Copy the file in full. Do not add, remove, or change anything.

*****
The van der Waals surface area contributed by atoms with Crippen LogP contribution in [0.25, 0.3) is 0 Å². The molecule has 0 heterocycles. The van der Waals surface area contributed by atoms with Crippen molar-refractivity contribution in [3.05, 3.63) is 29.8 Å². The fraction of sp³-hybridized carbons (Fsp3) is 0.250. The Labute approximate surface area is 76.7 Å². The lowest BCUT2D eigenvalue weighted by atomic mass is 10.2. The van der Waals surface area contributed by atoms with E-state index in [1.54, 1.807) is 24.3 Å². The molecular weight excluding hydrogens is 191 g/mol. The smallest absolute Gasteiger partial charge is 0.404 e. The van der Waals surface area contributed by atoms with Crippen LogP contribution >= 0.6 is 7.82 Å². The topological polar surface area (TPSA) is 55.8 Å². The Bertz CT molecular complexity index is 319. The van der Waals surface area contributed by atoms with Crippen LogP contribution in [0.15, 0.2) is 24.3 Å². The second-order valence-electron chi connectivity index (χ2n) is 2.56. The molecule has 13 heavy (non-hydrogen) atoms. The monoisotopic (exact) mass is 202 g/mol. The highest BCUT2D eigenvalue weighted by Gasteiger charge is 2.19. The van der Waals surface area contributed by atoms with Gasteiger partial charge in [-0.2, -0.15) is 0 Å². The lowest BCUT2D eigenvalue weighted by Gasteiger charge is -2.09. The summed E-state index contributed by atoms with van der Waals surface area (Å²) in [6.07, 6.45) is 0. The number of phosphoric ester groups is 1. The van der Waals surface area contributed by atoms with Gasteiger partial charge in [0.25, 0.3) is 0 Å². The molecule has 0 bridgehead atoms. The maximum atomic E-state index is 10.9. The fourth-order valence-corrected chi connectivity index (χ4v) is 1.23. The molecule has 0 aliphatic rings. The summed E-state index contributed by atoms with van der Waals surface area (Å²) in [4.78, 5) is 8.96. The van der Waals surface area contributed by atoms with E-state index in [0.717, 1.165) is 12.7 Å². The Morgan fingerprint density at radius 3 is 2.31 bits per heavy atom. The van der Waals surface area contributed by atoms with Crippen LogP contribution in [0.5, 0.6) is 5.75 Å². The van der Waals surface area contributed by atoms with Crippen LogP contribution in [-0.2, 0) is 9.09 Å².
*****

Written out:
The van der Waals surface area contributed by atoms with Crippen LogP contribution in [0.25, 0.3) is 0 Å². The molecule has 0 heterocycles. The van der Waals surface area contributed by atoms with Crippen molar-refractivity contribution in [3.05, 3.63) is 29.8 Å². The fraction of sp³-hybridized carbons (Fsp3) is 0.250. The Labute approximate surface area is 76.7 Å². The lowest BCUT2D eigenvalue weighted by atomic mass is 10.2. The van der Waals surface area contributed by atoms with E-state index in [1.54, 1.807) is 24.3 Å². The molecular weight excluding hydrogens is 191 g/mol. The smallest absolute Gasteiger partial charge is 0.404 e. The van der Waals surface area contributed by atoms with Crippen LogP contribution >= 0.6 is 7.82 Å². The topological polar surface area (TPSA) is 55.8 Å². The Bertz CT molecular complexity index is 319. The van der Waals surface area contributed by atoms with Crippen LogP contribution in [0.15, 0.2) is 24.3 Å². The second-order valence-electron chi connectivity index (χ2n) is 2.56. The molecule has 13 heavy (non-hydrogen) atoms. The monoisotopic (exact) mass is 202 g/mol. The highest BCUT2D eigenvalue weighted by Gasteiger charge is 2.19. The van der Waals surface area contributed by atoms with Gasteiger partial charge in [-0.2, -0.15) is 0 Å². The lowest BCUT2D eigenvalue weighted by Gasteiger charge is -2.09. The summed E-state index contributed by atoms with van der Waals surface area (Å²) in [6.07, 6.45) is 0. The number of phosphoric ester groups is 1. The van der Waals surface area contributed by atoms with Gasteiger partial charge in [0.25, 0.3) is 0 Å². The molecule has 0 bridgehead atoms. The maximum atomic E-state index is 10.9. The fourth-order valence-corrected chi connectivity index (χ4v) is 1.23. The molecule has 0 aliphatic rings. The summed E-state index contributed by atoms with van der Waals surface area (Å²) in [4.78, 5) is 8.96. The van der Waals surface area contributed by atoms with E-state index in [0.717, 1.165) is 12.7 Å². The Morgan fingerprint density at radius 3 is 2.31 bits per heavy atom. The van der Waals surface area contributed by atoms with Crippen LogP contribution in [0.5, 0.6) is 5.75 Å². The van der Waals surface area contributed by atoms with Crippen LogP contribution in [-0.2, 0) is 9.09 Å².